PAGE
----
Politics in Ireland

TAFKAT

Well-Known Member
My grandfather owned a pub and haughey came in canvassing with a couple of local ff councillors in tow. He waltzed in and called for a drink for the house and waltzed back out without ever putting his hand in his pocket 😅
Jack Charlton used to do something similar, he'd buy a round for the house and write a cheque for it, the cheque would invariably get framed and hung on the wall so they were never cashed :clap:
 

muckymanor

Well-Known Member
As for blaming the government for the current high Covid numbers,
Unless you had the Gestapo patrolling streets , ports , airports etc , you wouldn't have lower numbers .
The number of people who regard it their God given right to socialise, party , meet with friends , not to mention Larry The Leech 's grip of the meat industry , all mean it increased in leaps and bounds .

People are not willing to be responsible for their own actions.
And the media making a circus out of it...
"Give us clarity, give us a plan". How can anyone give clarity or devise a plan when they don't know what way infection numbers are going to go? The media want the government to say something so that when it doesn't happen, they will be able to slate them in a few weeks time.
 

Kieran97

Well-Known Member
I went over to reddit to dig this out. A bit where some lad ranked all taoisigh and wrote a bit about them.

Little piece of advice. Say you’re a politician and they decide to make a TV series about your life. If the guy they cast to play you is Lord Petyr Baelish himself, consider that you may have been a shady motherfucker.
“I did warn you not to trust me.”
“I did warn you not to trust me.”

CJ was already fairly synonymous with shady motherfuckery before he even became Taoiseach. As Minister for Finance in the late sixties under Jack Lynch, Haughey became embroiled in the Arms Crisis. See, it was around this time that the Troubles were being particularly Troublesome, by which I mean things were threatening to blow up into a full on civil war and hundreds of Catholic refugees were fleeing south to escape the violence. Haughey and another minister named Neil Blaney were put in charge of a committee to distribute humanitarian aid to Catholic communities in Northern Ireland that were under siege and apparently at some point the group decided: “Know what this situation needs? Guns.”
Spongebob
Soooo…a plan was hatched to import weapons into the country to be given to the IRA with the help of a Belgian Nazi (I am not making any of that up).

While that plan would, no doubt, have worked BRILLIANTLY, the Garda Síochána (the fuzz) sussed it out and informed Lynch what Haughey had been up to. Lynch did……………….nothing, so the Gardaí instead went to our buddy Liam Cosgrave and essentially said “look, there’s all kinds of treasonous shady motherfuckery going on here, can SOMEBODY do some governing or is that too much to ask?” Cosgrave put pressure on Lynch and Haughey and his co-conspirators were arrested and sentenced to lengthy prison sentences for supporting terrorism.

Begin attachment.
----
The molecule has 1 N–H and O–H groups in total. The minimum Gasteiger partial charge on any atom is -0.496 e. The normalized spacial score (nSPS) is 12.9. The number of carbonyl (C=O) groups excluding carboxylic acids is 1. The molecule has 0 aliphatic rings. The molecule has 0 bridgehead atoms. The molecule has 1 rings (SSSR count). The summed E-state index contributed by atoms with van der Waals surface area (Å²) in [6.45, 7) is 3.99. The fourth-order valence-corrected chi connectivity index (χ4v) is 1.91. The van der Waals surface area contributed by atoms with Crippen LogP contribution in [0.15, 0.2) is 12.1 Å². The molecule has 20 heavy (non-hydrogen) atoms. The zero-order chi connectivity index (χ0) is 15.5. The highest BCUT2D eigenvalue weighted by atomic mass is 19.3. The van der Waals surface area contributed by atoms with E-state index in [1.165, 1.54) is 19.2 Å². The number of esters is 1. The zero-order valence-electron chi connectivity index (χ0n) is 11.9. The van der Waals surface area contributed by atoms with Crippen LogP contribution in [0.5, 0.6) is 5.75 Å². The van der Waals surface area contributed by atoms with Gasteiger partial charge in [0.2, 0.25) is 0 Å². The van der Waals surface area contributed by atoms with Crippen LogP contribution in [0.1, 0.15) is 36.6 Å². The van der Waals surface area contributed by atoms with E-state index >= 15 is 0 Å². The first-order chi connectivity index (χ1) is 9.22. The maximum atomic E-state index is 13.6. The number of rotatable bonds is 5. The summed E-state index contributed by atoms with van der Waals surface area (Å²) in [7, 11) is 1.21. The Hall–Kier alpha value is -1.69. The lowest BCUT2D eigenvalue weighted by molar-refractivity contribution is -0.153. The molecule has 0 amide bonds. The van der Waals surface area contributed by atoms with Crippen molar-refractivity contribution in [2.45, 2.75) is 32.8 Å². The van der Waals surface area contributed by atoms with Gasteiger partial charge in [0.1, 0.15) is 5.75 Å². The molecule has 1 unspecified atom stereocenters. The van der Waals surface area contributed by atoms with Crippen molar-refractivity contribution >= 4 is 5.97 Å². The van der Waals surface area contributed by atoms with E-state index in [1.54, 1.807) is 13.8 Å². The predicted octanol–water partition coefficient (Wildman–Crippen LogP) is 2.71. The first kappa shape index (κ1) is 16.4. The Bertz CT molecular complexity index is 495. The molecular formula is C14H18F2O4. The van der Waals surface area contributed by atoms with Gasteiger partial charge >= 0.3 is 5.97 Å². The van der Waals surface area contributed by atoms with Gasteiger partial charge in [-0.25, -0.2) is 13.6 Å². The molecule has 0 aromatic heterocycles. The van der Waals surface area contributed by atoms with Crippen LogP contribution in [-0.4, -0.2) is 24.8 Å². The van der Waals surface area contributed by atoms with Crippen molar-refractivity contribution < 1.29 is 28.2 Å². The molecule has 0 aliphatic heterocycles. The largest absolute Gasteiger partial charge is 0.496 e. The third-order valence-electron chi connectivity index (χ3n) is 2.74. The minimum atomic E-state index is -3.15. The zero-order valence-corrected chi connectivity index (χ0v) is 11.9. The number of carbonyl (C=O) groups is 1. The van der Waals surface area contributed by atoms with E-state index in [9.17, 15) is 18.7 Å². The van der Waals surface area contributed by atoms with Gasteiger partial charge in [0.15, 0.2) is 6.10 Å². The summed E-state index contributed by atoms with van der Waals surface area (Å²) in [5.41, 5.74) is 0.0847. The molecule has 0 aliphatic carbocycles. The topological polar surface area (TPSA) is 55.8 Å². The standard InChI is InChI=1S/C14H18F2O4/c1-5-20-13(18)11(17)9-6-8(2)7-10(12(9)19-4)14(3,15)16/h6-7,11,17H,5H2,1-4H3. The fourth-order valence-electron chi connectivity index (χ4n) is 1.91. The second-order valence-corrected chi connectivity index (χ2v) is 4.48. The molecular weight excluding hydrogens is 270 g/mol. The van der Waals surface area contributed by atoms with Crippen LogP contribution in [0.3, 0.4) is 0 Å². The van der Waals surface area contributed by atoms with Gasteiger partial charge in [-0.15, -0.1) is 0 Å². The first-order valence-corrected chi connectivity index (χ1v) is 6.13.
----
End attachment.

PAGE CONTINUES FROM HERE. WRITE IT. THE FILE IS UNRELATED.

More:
Homer Laughing
No, of course not. Haughey was expelled from the cabinet but remained as a back bencher, slowly rebuilding his political influence and waiting for the right moment to strike like a cancer in remission. He was eventually recalled to the front bench in 1975, became Minister for Health in 1977 and after Lynch resigned in 1979 Haughey was chosen to succeed him as Taoiseach. The frustrating thing about Haughey is that, unlike Cowen, he absolutely had the ability and the intelligence to be a fantastic Taoiseach. He did really good work in the Ministry for Health, spear-heading the first anti-smoking campaigns and legalising contraception.
Thanks Charlie! No. Seriously. Thank you.
Thanks Charlie! No. Seriously. Thank you.

Plus, in a country where politicians tend to be less “Hollywood ugly” and more “circus ugly” he actually cut a rather dashing figure. He was charming and charismatic in a line of work where charisma and charm are in very short supply and he inspired incredible loyalty from many of his followers. But Haughey had ambitions and ego far beyond what could be satisfied by the premiership of a small, peripheral European state. Haughey dreamed of leveraging the relatively modest position of Taoiseach and becoming a statesman of global significance.

Know what’s crazy? He kinda…sorta…did? Unlike almost every other Taoiseach on this list, Haughey had a huge impact not just on Ireland but on the world at large, even though he’s certainly not famous outside of this island. How did that happen?

Okay, little bit of backstory required. And apologies, it involves the European Union which means it’s going to be super complicated.